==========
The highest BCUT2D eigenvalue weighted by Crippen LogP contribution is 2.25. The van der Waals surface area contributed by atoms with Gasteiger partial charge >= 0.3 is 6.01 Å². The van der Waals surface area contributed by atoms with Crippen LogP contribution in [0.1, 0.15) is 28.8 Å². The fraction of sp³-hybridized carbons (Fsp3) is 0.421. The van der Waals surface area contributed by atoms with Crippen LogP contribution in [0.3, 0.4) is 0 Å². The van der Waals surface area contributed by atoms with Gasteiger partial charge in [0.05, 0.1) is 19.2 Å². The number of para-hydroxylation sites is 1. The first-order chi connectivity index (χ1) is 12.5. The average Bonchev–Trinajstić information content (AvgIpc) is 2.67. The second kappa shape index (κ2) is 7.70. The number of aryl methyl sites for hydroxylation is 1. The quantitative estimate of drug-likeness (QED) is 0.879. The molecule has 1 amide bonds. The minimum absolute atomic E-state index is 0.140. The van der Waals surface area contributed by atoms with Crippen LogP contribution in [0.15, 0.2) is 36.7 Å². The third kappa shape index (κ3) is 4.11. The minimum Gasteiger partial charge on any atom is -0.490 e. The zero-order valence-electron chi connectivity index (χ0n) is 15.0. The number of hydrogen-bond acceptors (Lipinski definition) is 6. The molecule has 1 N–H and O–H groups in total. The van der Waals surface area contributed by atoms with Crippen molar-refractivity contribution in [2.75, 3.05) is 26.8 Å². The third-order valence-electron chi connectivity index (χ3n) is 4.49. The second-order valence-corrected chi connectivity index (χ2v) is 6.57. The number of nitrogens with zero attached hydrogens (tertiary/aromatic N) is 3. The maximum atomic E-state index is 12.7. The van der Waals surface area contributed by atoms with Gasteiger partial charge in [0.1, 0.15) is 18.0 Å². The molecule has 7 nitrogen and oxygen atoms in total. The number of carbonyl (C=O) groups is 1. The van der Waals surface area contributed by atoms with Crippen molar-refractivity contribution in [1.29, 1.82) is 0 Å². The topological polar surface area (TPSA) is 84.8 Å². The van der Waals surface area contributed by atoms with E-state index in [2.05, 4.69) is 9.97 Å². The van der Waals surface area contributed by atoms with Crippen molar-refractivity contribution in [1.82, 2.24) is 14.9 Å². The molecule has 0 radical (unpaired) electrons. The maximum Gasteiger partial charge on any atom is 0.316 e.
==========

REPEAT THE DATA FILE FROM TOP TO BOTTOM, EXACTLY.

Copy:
The highest BCUT2D eigenvalue weighted by Crippen LogP contribution is 2.25. The van der Waals surface area contributed by atoms with Gasteiger partial charge >= 0.3 is 6.01 Å². The van der Waals surface area contributed by atoms with Crippen LogP contribution in [0.1, 0.15) is 28.8 Å². The fraction of sp³-hybridized carbons (Fsp3) is 0.421. The van der Waals surface area contributed by atoms with Crippen LogP contribution in [0.3, 0.4) is 0 Å². The van der Waals surface area contributed by atoms with Gasteiger partial charge in [0.05, 0.1) is 19.2 Å². The number of para-hydroxylation sites is 1. The first-order chi connectivity index (χ1) is 12.5. The average Bonchev–Trinajstić information content (AvgIpc) is 2.67. The second kappa shape index (κ2) is 7.70. The number of aryl methyl sites for hydroxylation is 1. The quantitative estimate of drug-likeness (QED) is 0.879. The molecule has 1 amide bonds. The minimum absolute atomic E-state index is 0.140. The van der Waals surface area contributed by atoms with Crippen LogP contribution in [0.15, 0.2) is 36.7 Å². The third kappa shape index (κ3) is 4.11. The minimum Gasteiger partial charge on any atom is -0.490 e. The zero-order valence-electron chi connectivity index (χ0n) is 15.0. The number of hydrogen-bond acceptors (Lipinski definition) is 6. The molecule has 1 N–H and O–H groups in total. The van der Waals surface area contributed by atoms with Crippen molar-refractivity contribution in [2.75, 3.05) is 26.8 Å². The third-order valence-electron chi connectivity index (χ3n) is 4.49. The second-order valence-corrected chi connectivity index (χ2v) is 6.57. The number of nitrogens with zero attached hydrogens (tertiary/aromatic N) is 3. The maximum atomic E-state index is 12.7. The van der Waals surface area contributed by atoms with Gasteiger partial charge in [0.1, 0.15) is 18.0 Å². The molecule has 7 nitrogen and oxygen atoms in total. The number of carbonyl (C=O) groups is 1. The van der Waals surface area contributed by atoms with Crippen molar-refractivity contribution in [1.29, 1.82) is 0 Å². The topological polar surface area (TPSA) is 84.8 Å². The van der Waals surface area contributed by atoms with E-state index in [2.05, 4.69) is 9.97 Å². The van der Waals surface area contributed by atoms with Crippen molar-refractivity contribution in [1.82, 2.24) is 14.9 Å². The molecule has 0 radical (unpaired) electrons. The maximum Gasteiger partial charge on any atom is 0.316 e.